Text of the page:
Life and Death in Shanghai by Nien Cheng - review by Paul Theroux

Paul Theroux

Chuang Shang Wen-Xue

Life and Death in Shanghai

By

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One of the Selected Thoughts of Chairman Mao begins, ‘A revolution is not a dinner party,’ and during the Great Proletarian Cultural Revolution (to give it its full name) everyone quoted that Thought as a favourite. They even sang it. Singing the Thoughts was considered the true test of Maoist sincerity, and in fact every Thought in the Red Book was set to music and made singable. Red Guards beat people insensible, burned mosques, marched to Mao’s birthplace, picked tea, made pig-iron, lettered big-character posters, threw intellectuals out of the window, built bomb shelters, and all the while they sang, ‘A revolution is not a dinner party, or writing an essay, or painting a picture, or doing embroidery; it cannot be so refined, so leisurely and gentle, so temperate, kind , courteous, restrained and magnanimous. A revolution is an insurrection, an act of violence by which one class overthrows another.’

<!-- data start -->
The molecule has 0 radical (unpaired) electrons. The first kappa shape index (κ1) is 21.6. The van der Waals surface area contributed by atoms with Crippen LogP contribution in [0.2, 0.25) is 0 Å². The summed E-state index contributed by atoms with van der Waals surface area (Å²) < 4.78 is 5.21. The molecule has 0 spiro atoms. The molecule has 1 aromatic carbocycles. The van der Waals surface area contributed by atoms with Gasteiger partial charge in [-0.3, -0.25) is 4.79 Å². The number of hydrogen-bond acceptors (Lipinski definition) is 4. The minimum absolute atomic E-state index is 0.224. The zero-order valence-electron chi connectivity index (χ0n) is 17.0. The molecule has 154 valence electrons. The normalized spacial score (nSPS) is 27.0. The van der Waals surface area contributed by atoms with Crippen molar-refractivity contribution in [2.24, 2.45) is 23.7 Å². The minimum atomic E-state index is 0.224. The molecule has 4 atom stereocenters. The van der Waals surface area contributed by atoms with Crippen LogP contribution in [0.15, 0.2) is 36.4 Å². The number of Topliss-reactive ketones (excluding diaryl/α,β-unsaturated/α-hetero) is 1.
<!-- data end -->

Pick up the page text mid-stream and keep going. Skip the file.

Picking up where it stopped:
But class-warfare does not describe the Cultural Revolution. Apart from the fanatics and the purists and the self-interested Party members, the Red Guards were the mob and the sustainers of the terror, and they were nearly all youths and most of them teenagers. The screamers and sloganeers were not simply

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